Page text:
HARARE – Zanu PF’s politburo has virtually become a war zone for factional fights playing out in the top echelons of the ruling party, with Wednesday’s meeting proving beyond any reasonable doubt that President Robert Mugabe now remains the glue keeping the party from disintegrating, the Daily News can report.
At its previous two meetings last month, stormy debate in the politburo had centred on a report by a four-member committee that looked into a string of accusations made against Zanu PF’s national political commissar, Saviour Kasukuwere.
Kasukuwere faces 11 charges, with the most damning of them being that he was hatching an elaborate plan to depose Mugabe from power using prosecutable means.
Despite referring the matter to the presidium at its last meeting of June 21, echoes from the report continue to reverberate nearly two months after Speaker of the National Assembly, Jacob Mudenda, and his team tabled it before the supreme decision-making organ in between congresses.
For the first time since Zanu PF was formed on August 8, 1963 in Enos Nkala’s Highfield house, Mugabe personally sanctioned the use of smart boards by Higher and Tertiary Education minister, Jonathan Moyo, to graphically put across his argument.
At the previous politburo meeting, Moyo had asked for permission from Mugabe to demonstrate to members that the charges brought up against Kasukuwere were part of alleged political chicanery by Vice President Emmerson Mnangagwa to remove out of his way Zanu PF functionaries opposed to his presidential ambitions.
Mnangagwa’s backers had rejected the request but Mugabe gave in, resulting in the former University of Zimbabwe political science lecturer being allowed to use smart board to rail at his former ally.
Moyo was once one of the vice president’s allies, until they reportedly fell out after Mnangagwa failed to protect him from a purge that occurred ahead of Zanu PF’s elective congress in 2004.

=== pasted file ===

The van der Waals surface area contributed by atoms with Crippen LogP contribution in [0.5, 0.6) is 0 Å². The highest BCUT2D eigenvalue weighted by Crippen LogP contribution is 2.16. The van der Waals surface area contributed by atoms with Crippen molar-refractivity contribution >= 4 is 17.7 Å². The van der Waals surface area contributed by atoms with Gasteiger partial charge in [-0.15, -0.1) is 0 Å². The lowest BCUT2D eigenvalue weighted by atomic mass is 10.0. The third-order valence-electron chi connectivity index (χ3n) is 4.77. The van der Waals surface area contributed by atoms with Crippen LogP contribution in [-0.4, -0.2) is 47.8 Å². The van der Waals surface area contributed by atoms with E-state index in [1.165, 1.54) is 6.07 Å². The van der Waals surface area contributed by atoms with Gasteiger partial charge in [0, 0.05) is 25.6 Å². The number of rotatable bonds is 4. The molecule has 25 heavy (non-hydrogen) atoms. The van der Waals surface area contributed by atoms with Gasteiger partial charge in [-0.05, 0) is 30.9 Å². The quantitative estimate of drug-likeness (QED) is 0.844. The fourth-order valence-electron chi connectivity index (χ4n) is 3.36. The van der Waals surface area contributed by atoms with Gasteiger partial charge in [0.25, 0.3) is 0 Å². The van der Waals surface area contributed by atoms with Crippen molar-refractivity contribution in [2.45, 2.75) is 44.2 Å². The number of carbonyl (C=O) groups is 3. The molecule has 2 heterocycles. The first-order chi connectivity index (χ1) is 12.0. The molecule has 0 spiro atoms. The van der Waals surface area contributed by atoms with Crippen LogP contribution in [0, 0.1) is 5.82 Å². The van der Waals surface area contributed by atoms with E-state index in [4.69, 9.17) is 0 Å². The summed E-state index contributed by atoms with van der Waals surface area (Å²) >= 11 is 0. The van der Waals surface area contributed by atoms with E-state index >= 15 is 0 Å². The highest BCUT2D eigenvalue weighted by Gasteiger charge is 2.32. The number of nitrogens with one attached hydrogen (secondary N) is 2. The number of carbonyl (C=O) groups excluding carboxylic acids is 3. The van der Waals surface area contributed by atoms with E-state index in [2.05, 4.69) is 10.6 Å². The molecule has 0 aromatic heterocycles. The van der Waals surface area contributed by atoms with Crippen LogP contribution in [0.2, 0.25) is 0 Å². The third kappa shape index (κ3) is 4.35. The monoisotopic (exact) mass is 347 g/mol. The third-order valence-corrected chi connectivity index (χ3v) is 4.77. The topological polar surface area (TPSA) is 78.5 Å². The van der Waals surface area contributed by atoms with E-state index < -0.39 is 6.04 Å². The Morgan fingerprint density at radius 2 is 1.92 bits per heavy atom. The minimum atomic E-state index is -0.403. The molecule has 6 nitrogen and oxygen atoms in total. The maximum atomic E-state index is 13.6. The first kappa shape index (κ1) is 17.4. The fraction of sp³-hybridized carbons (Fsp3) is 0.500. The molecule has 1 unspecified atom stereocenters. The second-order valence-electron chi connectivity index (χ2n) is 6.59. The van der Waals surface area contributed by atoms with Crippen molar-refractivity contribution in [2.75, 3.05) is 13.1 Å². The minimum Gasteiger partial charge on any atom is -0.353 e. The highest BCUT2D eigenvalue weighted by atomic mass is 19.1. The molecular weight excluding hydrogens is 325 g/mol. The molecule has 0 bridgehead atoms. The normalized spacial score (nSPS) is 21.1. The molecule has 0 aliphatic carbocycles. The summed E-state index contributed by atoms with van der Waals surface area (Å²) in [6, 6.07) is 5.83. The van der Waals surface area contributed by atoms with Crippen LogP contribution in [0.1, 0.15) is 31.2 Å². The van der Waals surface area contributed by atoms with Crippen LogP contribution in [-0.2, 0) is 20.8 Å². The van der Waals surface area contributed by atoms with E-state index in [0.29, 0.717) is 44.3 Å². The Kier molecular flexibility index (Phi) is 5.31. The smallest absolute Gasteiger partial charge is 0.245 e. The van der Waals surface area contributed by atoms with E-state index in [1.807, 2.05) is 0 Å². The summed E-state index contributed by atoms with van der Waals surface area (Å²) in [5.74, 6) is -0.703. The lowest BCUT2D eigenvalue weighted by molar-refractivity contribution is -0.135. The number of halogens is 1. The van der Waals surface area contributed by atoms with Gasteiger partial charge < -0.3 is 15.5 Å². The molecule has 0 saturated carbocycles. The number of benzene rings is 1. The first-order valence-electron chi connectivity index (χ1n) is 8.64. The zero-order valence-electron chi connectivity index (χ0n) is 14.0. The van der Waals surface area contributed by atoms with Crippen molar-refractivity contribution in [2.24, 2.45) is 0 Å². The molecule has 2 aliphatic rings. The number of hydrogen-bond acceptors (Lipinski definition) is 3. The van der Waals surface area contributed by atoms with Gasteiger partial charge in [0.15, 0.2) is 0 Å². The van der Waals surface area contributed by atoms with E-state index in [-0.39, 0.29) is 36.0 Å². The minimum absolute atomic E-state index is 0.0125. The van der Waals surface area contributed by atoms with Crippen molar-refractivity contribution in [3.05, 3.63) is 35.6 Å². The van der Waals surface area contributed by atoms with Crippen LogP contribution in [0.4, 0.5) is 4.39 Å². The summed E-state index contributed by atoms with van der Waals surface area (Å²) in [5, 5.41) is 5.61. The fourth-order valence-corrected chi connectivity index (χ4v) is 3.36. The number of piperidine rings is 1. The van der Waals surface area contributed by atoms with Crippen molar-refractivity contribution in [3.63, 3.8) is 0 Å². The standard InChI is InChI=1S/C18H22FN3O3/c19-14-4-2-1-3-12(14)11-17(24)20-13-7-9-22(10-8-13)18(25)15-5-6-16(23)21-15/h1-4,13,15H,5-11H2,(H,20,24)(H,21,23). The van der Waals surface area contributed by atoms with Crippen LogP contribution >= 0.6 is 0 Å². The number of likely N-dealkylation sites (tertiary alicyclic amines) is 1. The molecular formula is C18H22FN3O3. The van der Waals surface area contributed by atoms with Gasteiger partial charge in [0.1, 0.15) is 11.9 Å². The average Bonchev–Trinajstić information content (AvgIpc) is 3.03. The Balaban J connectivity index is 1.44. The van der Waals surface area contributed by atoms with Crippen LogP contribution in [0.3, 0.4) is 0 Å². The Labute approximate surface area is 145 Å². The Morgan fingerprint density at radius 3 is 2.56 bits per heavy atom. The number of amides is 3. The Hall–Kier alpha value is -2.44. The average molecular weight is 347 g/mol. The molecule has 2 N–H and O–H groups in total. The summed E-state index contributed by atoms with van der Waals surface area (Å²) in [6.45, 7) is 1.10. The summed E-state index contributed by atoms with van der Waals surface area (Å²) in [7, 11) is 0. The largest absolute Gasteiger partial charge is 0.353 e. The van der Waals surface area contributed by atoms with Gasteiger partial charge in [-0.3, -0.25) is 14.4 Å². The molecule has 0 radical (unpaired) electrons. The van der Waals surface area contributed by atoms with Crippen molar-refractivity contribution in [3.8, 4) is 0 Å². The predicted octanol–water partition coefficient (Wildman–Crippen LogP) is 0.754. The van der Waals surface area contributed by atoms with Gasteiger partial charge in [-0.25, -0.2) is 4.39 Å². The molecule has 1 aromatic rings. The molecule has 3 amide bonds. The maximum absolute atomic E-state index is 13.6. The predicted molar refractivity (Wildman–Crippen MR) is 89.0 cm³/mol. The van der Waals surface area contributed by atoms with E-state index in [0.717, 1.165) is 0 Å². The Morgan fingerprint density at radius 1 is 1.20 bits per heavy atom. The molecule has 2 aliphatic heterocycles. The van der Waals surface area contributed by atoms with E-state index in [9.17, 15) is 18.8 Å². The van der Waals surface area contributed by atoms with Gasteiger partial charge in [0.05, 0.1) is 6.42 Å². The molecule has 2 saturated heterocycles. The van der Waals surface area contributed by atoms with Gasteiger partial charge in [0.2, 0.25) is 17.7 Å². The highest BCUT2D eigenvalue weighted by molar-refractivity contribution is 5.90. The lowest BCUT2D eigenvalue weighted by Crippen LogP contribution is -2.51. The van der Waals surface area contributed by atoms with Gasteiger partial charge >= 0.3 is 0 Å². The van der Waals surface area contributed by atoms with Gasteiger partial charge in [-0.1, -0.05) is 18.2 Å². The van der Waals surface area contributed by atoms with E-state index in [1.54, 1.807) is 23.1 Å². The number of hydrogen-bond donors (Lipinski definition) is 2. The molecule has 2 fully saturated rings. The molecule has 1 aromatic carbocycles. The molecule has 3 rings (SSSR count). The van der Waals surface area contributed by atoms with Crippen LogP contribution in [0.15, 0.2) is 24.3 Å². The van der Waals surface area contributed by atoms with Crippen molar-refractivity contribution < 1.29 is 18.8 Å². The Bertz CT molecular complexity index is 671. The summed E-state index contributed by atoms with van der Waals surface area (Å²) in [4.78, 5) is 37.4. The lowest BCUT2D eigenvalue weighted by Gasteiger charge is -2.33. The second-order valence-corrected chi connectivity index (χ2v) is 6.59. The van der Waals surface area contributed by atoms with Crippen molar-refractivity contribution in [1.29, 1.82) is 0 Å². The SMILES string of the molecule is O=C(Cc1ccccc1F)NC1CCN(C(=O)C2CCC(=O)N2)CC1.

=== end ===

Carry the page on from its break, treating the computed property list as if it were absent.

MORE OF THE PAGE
Known as the “Tsholotsho Declaration”, the plot was meant to elevate Mnangagwa from the position of secretary for administration to vice president following the death of Simon Muzenda in September 2003.
Moyo was the chief architect of the unsanctioned meeting at Dinyane in Tsholotsho that resulted in the suspension of six provincial chairpersons, including Mudenda, who chaired Matabeleland North at the time.
On Wednesday, Moyo presented a documentary comprising still images and a voice over narrating events that he alleged gave evidence of Mnangagwa’s push for power.
It also contained events dating as far back as the Tsholotsho debacle .
He also sought to give electronic evidence exposing what he termed “illegitimate calls for the ouster” of Kasukuwere.
Moyo argued that anti-Kasukuwere demonstrators, who stormed streets across the country waving placards and shouting slogans that denounced the commissar as divisive and power-hungry, were actually supporters of former vice president, Joice Mujuru.
Mujuru was kicked out of the party in December 2014 on the same allegations of plotting to topple Mugabe.
Moyo is said to have argued that Mnangagwa had captured State institutions such as the entire security sector and the judiciary among others and used the example of the recent case in which the vice president was severely criticised for his handling of the appointment a new Chief Justice(CJ) in his other hat as Justice, Legal and Parliamentary Affairs minister.